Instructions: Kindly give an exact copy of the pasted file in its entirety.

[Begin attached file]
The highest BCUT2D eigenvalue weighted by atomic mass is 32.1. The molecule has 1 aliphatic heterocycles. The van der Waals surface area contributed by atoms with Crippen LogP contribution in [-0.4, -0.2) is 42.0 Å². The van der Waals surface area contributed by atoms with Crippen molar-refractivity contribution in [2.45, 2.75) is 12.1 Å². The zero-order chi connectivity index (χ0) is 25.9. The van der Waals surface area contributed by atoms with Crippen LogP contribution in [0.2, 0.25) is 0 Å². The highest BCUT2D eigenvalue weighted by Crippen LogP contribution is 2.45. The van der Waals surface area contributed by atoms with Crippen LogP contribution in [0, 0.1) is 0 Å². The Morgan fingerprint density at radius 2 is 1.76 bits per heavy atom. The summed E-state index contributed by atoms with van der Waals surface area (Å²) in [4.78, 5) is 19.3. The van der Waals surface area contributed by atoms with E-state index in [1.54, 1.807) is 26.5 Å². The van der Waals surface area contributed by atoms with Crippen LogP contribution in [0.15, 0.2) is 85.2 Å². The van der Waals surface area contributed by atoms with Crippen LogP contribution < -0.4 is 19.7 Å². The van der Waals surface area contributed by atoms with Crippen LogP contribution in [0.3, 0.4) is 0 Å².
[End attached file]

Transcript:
The highest BCUT2D eigenvalue weighted by atomic mass is 32.1. The molecule has 1 aliphatic heterocycles. The van der Waals surface area contributed by atoms with Crippen LogP contribution in [-0.4, -0.2) is 42.0 Å². The van der Waals surface area contributed by atoms with Crippen molar-refractivity contribution in [2.45, 2.75) is 12.1 Å². The zero-order chi connectivity index (χ0) is 25.9. The van der Waals surface area contributed by atoms with Crippen LogP contribution in [0.2, 0.25) is 0 Å². The highest BCUT2D eigenvalue weighted by Crippen LogP contribution is 2.45. The van der Waals surface area contributed by atoms with Crippen LogP contribution in [0, 0.1) is 0 Å². The Morgan fingerprint density at radius 2 is 1.76 bits per heavy atom. The summed E-state index contributed by atoms with van der Waals surface area (Å²) in [4.78, 5) is 19.3. The van der Waals surface area contributed by atoms with E-state index in [1.54, 1.807) is 26.5 Å². The van der Waals surface area contributed by atoms with Crippen LogP contribution in [0.15, 0.2) is 85.2 Å². The van der Waals surface area contributed by atoms with Crippen LogP contribution < -0.4 is 19.7 Å². The van der Waals surface area contributed by atoms with Crippen LogP contribution in [0.3, 0.4) is 0 Å².